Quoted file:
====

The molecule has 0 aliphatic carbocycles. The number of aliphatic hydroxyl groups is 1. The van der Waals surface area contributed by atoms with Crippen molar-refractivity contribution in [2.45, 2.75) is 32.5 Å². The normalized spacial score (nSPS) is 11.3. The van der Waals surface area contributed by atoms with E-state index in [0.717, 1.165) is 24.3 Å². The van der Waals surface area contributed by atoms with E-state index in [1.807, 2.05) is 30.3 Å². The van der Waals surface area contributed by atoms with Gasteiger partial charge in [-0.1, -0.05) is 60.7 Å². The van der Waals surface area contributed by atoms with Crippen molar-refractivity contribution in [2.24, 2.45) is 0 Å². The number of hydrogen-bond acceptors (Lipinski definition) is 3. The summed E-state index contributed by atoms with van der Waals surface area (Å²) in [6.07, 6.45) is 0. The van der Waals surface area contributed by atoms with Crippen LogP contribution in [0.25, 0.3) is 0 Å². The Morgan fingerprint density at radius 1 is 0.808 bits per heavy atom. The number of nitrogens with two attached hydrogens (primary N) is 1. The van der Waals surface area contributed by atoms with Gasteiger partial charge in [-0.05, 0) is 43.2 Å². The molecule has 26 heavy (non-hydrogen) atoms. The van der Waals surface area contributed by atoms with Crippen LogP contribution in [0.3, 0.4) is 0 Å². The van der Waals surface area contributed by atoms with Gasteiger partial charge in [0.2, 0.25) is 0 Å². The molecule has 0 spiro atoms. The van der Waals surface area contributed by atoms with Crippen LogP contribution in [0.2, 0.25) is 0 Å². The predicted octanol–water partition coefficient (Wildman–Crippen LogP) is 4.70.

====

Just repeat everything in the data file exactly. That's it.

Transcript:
The molecule has 0 aliphatic carbocycles. The number of aliphatic hydroxyl groups is 1. The van der Waals surface area contributed by atoms with Crippen molar-refractivity contribution in [2.45, 2.75) is 32.5 Å². The normalized spacial score (nSPS) is 11.3. The van der Waals surface area contributed by atoms with E-state index in [0.717, 1.165) is 24.3 Å². The van der Waals surface area contributed by atoms with E-state index in [1.807, 2.05) is 30.3 Å². The van der Waals surface area contributed by atoms with Gasteiger partial charge in [-0.1, -0.05) is 60.7 Å². The van der Waals surface area contributed by atoms with Crippen molar-refractivity contribution in [2.24, 2.45) is 0 Å². The number of hydrogen-bond acceptors (Lipinski definition) is 3. The summed E-state index contributed by atoms with van der Waals surface area (Å²) in [6.07, 6.45) is 0. The van der Waals surface area contributed by atoms with Crippen LogP contribution in [0.25, 0.3) is 0 Å². The Morgan fingerprint density at radius 1 is 0.808 bits per heavy atom. The number of nitrogens with two attached hydrogens (primary N) is 1. The van der Waals surface area contributed by atoms with Gasteiger partial charge in [-0.05, 0) is 43.2 Å². The molecule has 26 heavy (non-hydrogen) atoms. The van der Waals surface area contributed by atoms with Crippen LogP contribution in [0.3, 0.4) is 0 Å². The van der Waals surface area contributed by atoms with Gasteiger partial charge in [0.2, 0.25) is 0 Å². The molecule has 0 spiro atoms. The van der Waals surface area contributed by atoms with Crippen LogP contribution in [0.2, 0.25) is 0 Å². The predicted octanol–water partition coefficient (Wildman–Crippen LogP) is 4.70.